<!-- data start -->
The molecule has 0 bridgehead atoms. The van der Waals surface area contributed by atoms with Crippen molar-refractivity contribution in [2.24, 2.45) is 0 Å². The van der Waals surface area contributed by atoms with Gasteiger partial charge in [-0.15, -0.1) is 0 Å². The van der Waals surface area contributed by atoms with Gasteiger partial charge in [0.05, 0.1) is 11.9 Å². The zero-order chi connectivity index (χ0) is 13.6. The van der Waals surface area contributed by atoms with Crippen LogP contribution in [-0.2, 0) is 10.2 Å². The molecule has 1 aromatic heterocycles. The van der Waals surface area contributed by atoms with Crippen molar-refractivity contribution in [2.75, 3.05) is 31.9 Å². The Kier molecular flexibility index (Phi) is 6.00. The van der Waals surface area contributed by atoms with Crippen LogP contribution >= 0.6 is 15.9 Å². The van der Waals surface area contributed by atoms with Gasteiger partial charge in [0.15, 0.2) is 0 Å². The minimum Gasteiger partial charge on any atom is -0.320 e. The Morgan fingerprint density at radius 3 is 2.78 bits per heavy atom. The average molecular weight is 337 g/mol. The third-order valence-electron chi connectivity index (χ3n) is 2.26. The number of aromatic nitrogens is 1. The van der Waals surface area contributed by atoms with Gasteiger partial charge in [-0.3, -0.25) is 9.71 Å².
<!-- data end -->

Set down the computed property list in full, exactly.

The molecule has 0 bridgehead atoms. The van der Waals surface area contributed by atoms with Crippen molar-refractivity contribution in [2.24, 2.45) is 0 Å². The van der Waals surface area contributed by atoms with Gasteiger partial charge in [-0.15, -0.1) is 0 Å². The van der Waals surface area contributed by atoms with Gasteiger partial charge in [0.05, 0.1) is 11.9 Å². The zero-order chi connectivity index (χ0) is 13.6. The van der Waals surface area contributed by atoms with Crippen LogP contribution in [-0.2, 0) is 10.2 Å². The molecule has 1 aromatic heterocycles. The van der Waals surface area contributed by atoms with Crippen molar-refractivity contribution in [2.75, 3.05) is 31.9 Å². The Kier molecular flexibility index (Phi) is 6.00. The van der Waals surface area contributed by atoms with Crippen LogP contribution >= 0.6 is 15.9 Å². The van der Waals surface area contributed by atoms with Gasteiger partial charge in [0.15, 0.2) is 0 Å². The minimum Gasteiger partial charge on any atom is -0.320 e. The Morgan fingerprint density at radius 3 is 2.78 bits per heavy atom. The average molecular weight is 337 g/mol. The third-order valence-electron chi connectivity index (χ3n) is 2.26. The number of aromatic nitrogens is 1. The van der Waals surface area contributed by atoms with Gasteiger partial charge in [-0.3, -0.25) is 9.71 Å².